Research through teaching
Professor Koyro Miura discovered new origami patterns by numeric simulation of the crumpling of materials under compression from two directions. The Miura-ori and other folding patterns emerged and refined through design . The bi-directional folds of the regular herringbone variation of the Miura-ori can be seen in the pleated collar in the Portrait of Lucrezia Panciatichi of Uffizi by artist Bronzino. A rigid Miura-ori has a single degree of freedom allowing the design to deploy a space solar panel array . The Miura map fold allows the complete opening and closing of a map by holding two opposite corners . A recent collaboration between Filipov and Tachi resulted in the zipper-tube, a 3D tube-like arrangement of Miura-ori strips creating a highly transformable 3D structure . Yves Klett at the University of Stuttgart uses patterns like the Miura-ori to give extraordinary strength to lightweight sandwich core materials for aeronautics .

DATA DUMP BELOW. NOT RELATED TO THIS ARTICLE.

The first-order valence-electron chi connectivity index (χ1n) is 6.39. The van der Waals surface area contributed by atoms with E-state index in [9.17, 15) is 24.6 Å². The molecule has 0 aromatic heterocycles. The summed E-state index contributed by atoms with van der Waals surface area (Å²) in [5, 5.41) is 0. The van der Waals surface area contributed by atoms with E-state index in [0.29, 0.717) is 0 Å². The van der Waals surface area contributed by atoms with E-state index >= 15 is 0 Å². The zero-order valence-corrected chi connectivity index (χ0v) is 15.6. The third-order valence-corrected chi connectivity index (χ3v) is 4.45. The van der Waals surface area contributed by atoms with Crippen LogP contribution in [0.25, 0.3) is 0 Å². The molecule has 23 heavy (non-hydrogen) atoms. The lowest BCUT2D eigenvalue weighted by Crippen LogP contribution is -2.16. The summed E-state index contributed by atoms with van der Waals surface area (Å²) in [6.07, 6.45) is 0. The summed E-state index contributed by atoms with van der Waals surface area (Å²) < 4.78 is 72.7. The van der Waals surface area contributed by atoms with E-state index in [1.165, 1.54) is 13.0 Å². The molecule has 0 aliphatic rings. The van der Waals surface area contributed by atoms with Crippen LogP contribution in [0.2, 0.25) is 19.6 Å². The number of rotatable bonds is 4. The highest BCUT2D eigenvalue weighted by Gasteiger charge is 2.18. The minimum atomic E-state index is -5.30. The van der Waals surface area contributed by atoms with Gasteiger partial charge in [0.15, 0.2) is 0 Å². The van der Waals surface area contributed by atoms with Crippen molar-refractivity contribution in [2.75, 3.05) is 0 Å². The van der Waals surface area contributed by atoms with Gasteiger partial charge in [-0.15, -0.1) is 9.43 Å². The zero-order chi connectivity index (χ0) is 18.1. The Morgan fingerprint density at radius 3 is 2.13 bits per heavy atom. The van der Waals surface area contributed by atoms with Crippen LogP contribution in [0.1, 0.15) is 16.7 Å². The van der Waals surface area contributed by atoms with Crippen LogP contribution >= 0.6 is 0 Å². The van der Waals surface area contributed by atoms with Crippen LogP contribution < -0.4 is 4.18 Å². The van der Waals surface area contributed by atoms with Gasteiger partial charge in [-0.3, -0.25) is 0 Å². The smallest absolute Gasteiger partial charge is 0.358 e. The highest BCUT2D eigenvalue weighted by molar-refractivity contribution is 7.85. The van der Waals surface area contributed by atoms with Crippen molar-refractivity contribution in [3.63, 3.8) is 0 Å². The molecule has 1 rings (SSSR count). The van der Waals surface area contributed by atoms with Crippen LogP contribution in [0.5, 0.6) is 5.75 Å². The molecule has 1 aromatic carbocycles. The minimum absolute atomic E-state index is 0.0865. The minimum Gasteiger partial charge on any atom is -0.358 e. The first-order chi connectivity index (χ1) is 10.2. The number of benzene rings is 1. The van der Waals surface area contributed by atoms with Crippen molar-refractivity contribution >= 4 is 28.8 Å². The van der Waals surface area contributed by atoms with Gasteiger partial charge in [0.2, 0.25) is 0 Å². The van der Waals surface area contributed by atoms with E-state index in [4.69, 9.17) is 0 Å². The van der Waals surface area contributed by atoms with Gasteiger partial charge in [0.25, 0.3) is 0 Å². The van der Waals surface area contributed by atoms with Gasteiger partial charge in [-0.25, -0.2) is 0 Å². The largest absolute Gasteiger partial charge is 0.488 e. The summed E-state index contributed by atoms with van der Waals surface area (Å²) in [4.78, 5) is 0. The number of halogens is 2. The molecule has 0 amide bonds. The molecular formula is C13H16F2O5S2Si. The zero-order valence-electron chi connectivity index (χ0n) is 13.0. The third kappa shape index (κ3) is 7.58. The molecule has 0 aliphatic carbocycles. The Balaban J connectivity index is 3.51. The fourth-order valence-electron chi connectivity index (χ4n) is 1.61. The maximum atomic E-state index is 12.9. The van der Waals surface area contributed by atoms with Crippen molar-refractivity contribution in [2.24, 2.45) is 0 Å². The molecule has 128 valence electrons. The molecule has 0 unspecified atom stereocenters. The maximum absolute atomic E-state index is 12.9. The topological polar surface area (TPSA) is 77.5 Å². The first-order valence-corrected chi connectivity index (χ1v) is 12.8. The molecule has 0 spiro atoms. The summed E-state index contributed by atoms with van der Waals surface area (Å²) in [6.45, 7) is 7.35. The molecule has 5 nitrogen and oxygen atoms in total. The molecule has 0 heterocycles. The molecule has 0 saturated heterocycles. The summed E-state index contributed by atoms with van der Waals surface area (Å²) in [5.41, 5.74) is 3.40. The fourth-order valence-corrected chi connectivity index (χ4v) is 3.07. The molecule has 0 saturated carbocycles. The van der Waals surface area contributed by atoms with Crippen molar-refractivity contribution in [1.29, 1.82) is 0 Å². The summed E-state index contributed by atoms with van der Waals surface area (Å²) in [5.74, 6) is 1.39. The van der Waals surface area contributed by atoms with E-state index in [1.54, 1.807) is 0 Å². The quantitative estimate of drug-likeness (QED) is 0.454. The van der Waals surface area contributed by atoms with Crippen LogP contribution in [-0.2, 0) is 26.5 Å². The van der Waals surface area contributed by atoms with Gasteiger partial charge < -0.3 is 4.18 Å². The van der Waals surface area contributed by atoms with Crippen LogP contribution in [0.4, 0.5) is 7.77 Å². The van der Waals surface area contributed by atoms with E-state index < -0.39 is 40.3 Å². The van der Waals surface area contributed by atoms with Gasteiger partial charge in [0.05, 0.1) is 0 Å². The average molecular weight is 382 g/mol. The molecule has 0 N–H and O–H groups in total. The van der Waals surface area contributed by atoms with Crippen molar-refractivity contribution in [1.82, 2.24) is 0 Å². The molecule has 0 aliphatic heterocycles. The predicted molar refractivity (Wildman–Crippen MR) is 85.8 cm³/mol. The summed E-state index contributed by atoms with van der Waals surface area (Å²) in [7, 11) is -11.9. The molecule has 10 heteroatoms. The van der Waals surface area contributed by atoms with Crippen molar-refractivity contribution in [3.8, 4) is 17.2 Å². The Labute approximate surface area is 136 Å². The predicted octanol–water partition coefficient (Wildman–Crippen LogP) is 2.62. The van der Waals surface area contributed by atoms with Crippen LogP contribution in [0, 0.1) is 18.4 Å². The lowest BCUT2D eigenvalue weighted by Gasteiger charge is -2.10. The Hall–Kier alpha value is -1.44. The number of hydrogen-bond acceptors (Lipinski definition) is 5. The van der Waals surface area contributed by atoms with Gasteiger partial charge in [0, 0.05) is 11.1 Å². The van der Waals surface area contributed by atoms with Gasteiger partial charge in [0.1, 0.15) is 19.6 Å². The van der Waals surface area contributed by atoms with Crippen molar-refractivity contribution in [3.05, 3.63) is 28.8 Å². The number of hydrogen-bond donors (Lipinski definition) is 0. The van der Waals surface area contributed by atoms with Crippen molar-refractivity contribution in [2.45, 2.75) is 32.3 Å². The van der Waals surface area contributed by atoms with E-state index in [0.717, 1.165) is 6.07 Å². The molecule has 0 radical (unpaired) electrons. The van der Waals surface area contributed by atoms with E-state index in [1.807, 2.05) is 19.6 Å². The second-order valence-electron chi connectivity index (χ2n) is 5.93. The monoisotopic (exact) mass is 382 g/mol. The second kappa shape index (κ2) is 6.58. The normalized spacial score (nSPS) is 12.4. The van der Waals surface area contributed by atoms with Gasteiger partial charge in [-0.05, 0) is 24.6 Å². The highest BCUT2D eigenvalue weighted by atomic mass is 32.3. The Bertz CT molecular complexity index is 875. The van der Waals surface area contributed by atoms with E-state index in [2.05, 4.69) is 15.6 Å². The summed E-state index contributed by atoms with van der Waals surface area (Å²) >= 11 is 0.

Portrait of Lucrezia Panciatichi on Wikipedia
 Miura, K. (1985). Method of packaging and deployment of large membranes in space. 31st Congr. Int. Astronaut. Federation, IAF- 80-A 31 Tokyo, 31st Congr. Int. Astronaut. Federation, IAF-80-A 31 Tokyo, 1–10.
 Miura, K. (1994). Map fold a la Miura style, its physical characteristics and application to the space science. Research of Pattern Formation, 77-90.
 Filipov, E. T., Tachi, T., & Paulino, G. H. (2015). Origami tubes assembled into stiff, yet reconfigurable structures and metamaterials. Proceedings of the National Academy of Sciences, 112(40), 12321–12326. https://doi.org/10.1073/pnas.1509465112
 Klett, Y., Drechsler, K., Wang-Iverson, P., Lang, R. J., & Yim, M. (2011). Designing technical tessellations. In Origami (Vol. 5, No. ISBN 1568817142, pp. 305-322). CRC Press.